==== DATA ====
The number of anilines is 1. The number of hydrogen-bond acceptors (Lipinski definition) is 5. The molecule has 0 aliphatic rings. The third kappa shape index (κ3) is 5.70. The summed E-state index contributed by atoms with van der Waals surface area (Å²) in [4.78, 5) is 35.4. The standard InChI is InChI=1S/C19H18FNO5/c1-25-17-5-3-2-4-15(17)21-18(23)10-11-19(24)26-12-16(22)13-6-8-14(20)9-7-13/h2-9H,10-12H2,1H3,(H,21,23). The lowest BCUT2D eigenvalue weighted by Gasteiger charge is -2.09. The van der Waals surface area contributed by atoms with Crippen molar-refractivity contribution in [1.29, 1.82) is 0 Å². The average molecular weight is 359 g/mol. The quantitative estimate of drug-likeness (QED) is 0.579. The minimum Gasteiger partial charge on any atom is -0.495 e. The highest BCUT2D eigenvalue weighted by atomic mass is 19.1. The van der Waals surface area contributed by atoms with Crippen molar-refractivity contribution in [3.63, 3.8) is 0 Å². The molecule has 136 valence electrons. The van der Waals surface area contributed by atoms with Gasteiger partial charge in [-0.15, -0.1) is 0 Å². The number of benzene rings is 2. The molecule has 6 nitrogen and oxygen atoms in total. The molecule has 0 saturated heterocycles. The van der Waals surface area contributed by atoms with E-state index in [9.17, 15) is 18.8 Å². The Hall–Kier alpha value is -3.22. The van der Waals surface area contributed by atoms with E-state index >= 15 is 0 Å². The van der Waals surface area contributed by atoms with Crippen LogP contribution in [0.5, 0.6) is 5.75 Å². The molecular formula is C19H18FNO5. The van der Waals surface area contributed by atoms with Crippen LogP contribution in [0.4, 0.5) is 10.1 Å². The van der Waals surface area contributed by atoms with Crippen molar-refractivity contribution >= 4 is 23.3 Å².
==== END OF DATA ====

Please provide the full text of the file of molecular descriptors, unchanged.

The number of anilines is 1. The number of hydrogen-bond acceptors (Lipinski definition) is 5. The molecule has 0 aliphatic rings. The third kappa shape index (κ3) is 5.70. The summed E-state index contributed by atoms with van der Waals surface area (Å²) in [4.78, 5) is 35.4. The standard InChI is InChI=1S/C19H18FNO5/c1-25-17-5-3-2-4-15(17)21-18(23)10-11-19(24)26-12-16(22)13-6-8-14(20)9-7-13/h2-9H,10-12H2,1H3,(H,21,23). The lowest BCUT2D eigenvalue weighted by Gasteiger charge is -2.09. The van der Waals surface area contributed by atoms with Crippen molar-refractivity contribution in [1.29, 1.82) is 0 Å². The average molecular weight is 359 g/mol. The quantitative estimate of drug-likeness (QED) is 0.579. The minimum Gasteiger partial charge on any atom is -0.495 e. The highest BCUT2D eigenvalue weighted by atomic mass is 19.1. The van der Waals surface area contributed by atoms with Crippen molar-refractivity contribution in [3.63, 3.8) is 0 Å². The molecule has 136 valence electrons. The van der Waals surface area contributed by atoms with Gasteiger partial charge in [-0.15, -0.1) is 0 Å². The number of benzene rings is 2. The molecule has 6 nitrogen and oxygen atoms in total. The molecule has 0 saturated heterocycles. The van der Waals surface area contributed by atoms with E-state index in [9.17, 15) is 18.8 Å². The Hall–Kier alpha value is -3.22. The van der Waals surface area contributed by atoms with E-state index >= 15 is 0 Å². The van der Waals surface area contributed by atoms with Crippen LogP contribution in [0.5, 0.6) is 5.75 Å². The molecular formula is C19H18FNO5. The van der Waals surface area contributed by atoms with Crippen LogP contribution in [0.4, 0.5) is 10.1 Å². The van der Waals surface area contributed by atoms with Crippen molar-refractivity contribution >= 4 is 23.3 Å².